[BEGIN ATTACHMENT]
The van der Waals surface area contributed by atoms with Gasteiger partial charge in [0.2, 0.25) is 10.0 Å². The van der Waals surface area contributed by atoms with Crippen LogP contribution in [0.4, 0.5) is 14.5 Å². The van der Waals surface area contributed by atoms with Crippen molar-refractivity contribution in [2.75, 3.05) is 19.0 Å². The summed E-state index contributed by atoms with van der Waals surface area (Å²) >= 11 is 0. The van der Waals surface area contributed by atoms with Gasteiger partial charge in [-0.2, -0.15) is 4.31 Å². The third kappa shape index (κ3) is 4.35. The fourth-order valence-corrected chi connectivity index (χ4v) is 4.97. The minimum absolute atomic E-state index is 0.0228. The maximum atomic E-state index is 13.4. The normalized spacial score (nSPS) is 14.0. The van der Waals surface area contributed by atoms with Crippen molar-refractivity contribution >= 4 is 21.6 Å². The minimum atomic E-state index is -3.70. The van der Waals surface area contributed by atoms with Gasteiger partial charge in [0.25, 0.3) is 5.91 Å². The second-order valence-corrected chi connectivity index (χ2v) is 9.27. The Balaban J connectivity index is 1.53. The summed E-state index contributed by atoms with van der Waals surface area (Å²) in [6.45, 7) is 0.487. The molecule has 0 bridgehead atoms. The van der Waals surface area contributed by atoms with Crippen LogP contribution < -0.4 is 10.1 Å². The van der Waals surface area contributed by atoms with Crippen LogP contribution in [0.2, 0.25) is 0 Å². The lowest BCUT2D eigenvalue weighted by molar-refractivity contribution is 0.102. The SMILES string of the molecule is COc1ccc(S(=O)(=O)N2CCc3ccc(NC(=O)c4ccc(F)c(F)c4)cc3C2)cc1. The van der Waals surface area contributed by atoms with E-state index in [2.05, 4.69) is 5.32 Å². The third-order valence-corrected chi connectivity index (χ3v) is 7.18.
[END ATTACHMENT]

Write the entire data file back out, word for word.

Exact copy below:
The van der Waals surface area contributed by atoms with Gasteiger partial charge in [0.2, 0.25) is 10.0 Å². The van der Waals surface area contributed by atoms with Crippen LogP contribution in [0.4, 0.5) is 14.5 Å². The van der Waals surface area contributed by atoms with Crippen molar-refractivity contribution in [2.75, 3.05) is 19.0 Å². The summed E-state index contributed by atoms with van der Waals surface area (Å²) >= 11 is 0. The van der Waals surface area contributed by atoms with Gasteiger partial charge in [-0.2, -0.15) is 4.31 Å². The third kappa shape index (κ3) is 4.35. The fourth-order valence-corrected chi connectivity index (χ4v) is 4.97. The minimum absolute atomic E-state index is 0.0228. The maximum atomic E-state index is 13.4. The normalized spacial score (nSPS) is 14.0. The van der Waals surface area contributed by atoms with Crippen molar-refractivity contribution >= 4 is 21.6 Å². The minimum atomic E-state index is -3.70. The van der Waals surface area contributed by atoms with Gasteiger partial charge in [0.25, 0.3) is 5.91 Å². The second-order valence-corrected chi connectivity index (χ2v) is 9.27. The Balaban J connectivity index is 1.53. The summed E-state index contributed by atoms with van der Waals surface area (Å²) in [6.45, 7) is 0.487. The molecule has 0 bridgehead atoms. The van der Waals surface area contributed by atoms with Crippen LogP contribution < -0.4 is 10.1 Å². The van der Waals surface area contributed by atoms with Crippen LogP contribution in [0.2, 0.25) is 0 Å². The lowest BCUT2D eigenvalue weighted by molar-refractivity contribution is 0.102. The SMILES string of the molecule is COc1ccc(S(=O)(=O)N2CCc3ccc(NC(=O)c4ccc(F)c(F)c4)cc3C2)cc1. The van der Waals surface area contributed by atoms with E-state index in [2.05, 4.69) is 5.32 Å². The third-order valence-corrected chi connectivity index (χ3v) is 7.18.